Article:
A revised edition of Mark Twain's Adventures Of Huckleberry Finn and Tom Sawyer will remove a racial slur in an effort not to offend readers.
Twain scholar Alan Gribben, who is working with NewSouth Books in Alabama to publish a combined volume of the books, said the word "nigger" appeared 219 times in Huck Finn and four times in Tom Sawyer.
He said the word put the books in danger of joining the list of literary classics that Twain once humorously defined as those "which people praise and don't read". The N-word will now be replaced with "slave".
"It's such a shame that one word should be a barrier between a marvellous reading experience and a lot of readers," Mr Gribben said.
In addition to replacing the N-word, Gribben changes the villain in Tom Sawyer from Injun Joe to Indian Joe and "half-breed" becomes "half-blood".
Yet Twain was particular about his words. In a letter in 1888, he said "the difference between the almost right word and the right word is really a large matter".
He said it was "the difference between the lightning bug and the lightning".
The book is not due to be published until February, at a mere 7,500 copies, but Mr Gribben has already received a flood of hateful emails accusing him of desecrating the novels.
He said the emails proved the N-word made people uncomfortable.
"Not one of them mentions the word. They dance around it," he said.
Another Twain scholar, professor Stephen Railton at the University of Virginia, said Mr Gribben was well respected, but called the new version "a terrible idea".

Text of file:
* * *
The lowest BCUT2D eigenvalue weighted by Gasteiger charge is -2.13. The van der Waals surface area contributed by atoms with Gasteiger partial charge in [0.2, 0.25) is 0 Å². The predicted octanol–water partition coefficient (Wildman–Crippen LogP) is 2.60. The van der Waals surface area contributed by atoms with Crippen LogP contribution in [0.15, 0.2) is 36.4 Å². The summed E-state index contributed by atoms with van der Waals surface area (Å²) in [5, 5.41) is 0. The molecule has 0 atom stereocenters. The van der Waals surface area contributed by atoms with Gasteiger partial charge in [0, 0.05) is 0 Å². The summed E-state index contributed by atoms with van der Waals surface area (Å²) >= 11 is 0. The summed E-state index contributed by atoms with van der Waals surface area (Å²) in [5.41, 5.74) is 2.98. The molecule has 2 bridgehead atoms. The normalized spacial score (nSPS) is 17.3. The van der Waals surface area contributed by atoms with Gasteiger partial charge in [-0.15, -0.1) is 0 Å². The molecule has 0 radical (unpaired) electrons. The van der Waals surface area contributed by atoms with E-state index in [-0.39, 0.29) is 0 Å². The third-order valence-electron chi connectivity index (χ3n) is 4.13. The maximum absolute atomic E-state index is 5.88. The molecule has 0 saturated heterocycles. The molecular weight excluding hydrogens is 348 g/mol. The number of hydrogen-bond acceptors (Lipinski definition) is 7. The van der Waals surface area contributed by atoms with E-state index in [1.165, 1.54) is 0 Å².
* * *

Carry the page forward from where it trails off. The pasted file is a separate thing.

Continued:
The language depicted America's past, Mr Railton said, and the revised book was not being true to the period in which Twain was writing.
Mr Railton has an unaltered version of Huck Finn coming out later this year that includes context for schools to explore racism and slavery in the book.
"If we can't do that in the classroom, we can't do that anywhere," he said.
He said Mr Gribben was not the first to alter Huck Finn. John Wallace, a teacher at the Mark Twain Intermediate School in northern Virginia, published a version of about 20 years ago that used "slave".
"His book had no traction," Mr Railton said.
Mr Gribben, 69, an English professor at Auburn University Montgomery, said he would have opposed the change for much of his career, but began using "slave" during public readings and found audiences more accepting.
He decided to pursue the revised edition after middle and high school teachers lamented that they could no longer assign the books.
Some parents and students have called for the removal of Huck Finn from reading lists for more than half a century.
In 1957, the New York City Board of Education removed it from the approved textbook lists of elementary and junior high schools, but it could be taught in high school and bought for school libraries.
In 1998, parents in Tempe, Arizona, sued the local high school over the book's inclusion on a required reading list. The case went as far as a federal appeals court; the parents lost.
Published in the US in 1885, Huck Finn is the fourth most banned book in schools, according to Banned In The USA by Herbert Foerstal, a retired college librarian who has written several books on constitutional freedom of speech issues.
Mr Gribben conceded the edited text lost some of the caustic sting but said: "I want to provide an option for teachers and other people not comfortable with 219 instances of that word."